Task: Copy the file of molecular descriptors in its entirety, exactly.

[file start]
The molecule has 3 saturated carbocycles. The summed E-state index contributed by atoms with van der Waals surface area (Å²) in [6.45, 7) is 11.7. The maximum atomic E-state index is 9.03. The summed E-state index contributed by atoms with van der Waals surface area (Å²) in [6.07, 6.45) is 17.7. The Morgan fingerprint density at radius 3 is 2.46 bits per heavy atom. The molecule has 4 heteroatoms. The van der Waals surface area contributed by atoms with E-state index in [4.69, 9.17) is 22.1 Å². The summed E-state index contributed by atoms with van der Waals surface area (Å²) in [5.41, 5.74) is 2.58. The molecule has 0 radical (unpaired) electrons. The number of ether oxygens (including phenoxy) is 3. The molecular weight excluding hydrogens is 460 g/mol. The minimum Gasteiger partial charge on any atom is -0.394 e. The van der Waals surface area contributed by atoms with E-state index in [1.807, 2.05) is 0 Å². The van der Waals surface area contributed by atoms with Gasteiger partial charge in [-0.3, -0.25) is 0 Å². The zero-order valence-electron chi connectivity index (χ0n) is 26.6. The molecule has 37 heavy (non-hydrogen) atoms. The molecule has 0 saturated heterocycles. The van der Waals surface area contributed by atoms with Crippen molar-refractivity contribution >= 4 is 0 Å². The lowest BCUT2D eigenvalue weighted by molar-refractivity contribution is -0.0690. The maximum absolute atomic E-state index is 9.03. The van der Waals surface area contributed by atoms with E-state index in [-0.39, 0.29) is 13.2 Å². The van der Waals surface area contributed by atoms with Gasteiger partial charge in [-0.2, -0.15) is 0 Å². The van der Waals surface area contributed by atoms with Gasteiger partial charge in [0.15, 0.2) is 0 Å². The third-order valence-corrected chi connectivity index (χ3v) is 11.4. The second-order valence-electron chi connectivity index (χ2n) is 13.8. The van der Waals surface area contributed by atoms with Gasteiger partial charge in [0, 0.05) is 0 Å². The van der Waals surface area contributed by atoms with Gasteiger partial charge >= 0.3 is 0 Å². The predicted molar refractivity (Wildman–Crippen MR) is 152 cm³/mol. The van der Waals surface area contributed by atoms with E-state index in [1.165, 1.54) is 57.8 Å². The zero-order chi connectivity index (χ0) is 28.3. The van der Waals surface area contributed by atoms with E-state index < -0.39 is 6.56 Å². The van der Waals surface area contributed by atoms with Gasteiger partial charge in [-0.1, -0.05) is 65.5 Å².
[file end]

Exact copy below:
The molecule has 3 saturated carbocycles. The summed E-state index contributed by atoms with van der Waals surface area (Å²) in [6.45, 7) is 11.7. The maximum atomic E-state index is 9.03. The summed E-state index contributed by atoms with van der Waals surface area (Å²) in [6.07, 6.45) is 17.7. The Morgan fingerprint density at radius 3 is 2.46 bits per heavy atom. The molecule has 4 heteroatoms. The van der Waals surface area contributed by atoms with E-state index in [4.69, 9.17) is 22.1 Å². The summed E-state index contributed by atoms with van der Waals surface area (Å²) in [5.41, 5.74) is 2.58. The molecule has 0 radical (unpaired) electrons. The number of ether oxygens (including phenoxy) is 3. The molecular weight excluding hydrogens is 460 g/mol. The minimum Gasteiger partial charge on any atom is -0.394 e. The van der Waals surface area contributed by atoms with E-state index in [1.807, 2.05) is 0 Å². The van der Waals surface area contributed by atoms with Gasteiger partial charge in [-0.3, -0.25) is 0 Å². The zero-order valence-electron chi connectivity index (χ0n) is 26.6. The molecule has 37 heavy (non-hydrogen) atoms. The molecule has 0 saturated heterocycles. The van der Waals surface area contributed by atoms with Crippen molar-refractivity contribution >= 4 is 0 Å². The lowest BCUT2D eigenvalue weighted by molar-refractivity contribution is -0.0690. The maximum absolute atomic E-state index is 9.03. The van der Waals surface area contributed by atoms with E-state index in [-0.39, 0.29) is 13.2 Å². The van der Waals surface area contributed by atoms with Gasteiger partial charge in [-0.2, -0.15) is 0 Å². The van der Waals surface area contributed by atoms with Gasteiger partial charge in [0.15, 0.2) is 0 Å². The third-order valence-corrected chi connectivity index (χ3v) is 11.4. The second-order valence-electron chi connectivity index (χ2n) is 13.8. The van der Waals surface area contributed by atoms with Gasteiger partial charge in [0, 0.05) is 0 Å². The van der Waals surface area contributed by atoms with Gasteiger partial charge >= 0.3 is 0 Å². The predicted molar refractivity (Wildman–Crippen MR) is 152 cm³/mol. The van der Waals surface area contributed by atoms with E-state index in [1.165, 1.54) is 57.8 Å². The zero-order chi connectivity index (χ0) is 28.3. The van der Waals surface area contributed by atoms with E-state index < -0.39 is 6.56 Å². The van der Waals surface area contributed by atoms with Gasteiger partial charge in [-0.1, -0.05) is 65.5 Å².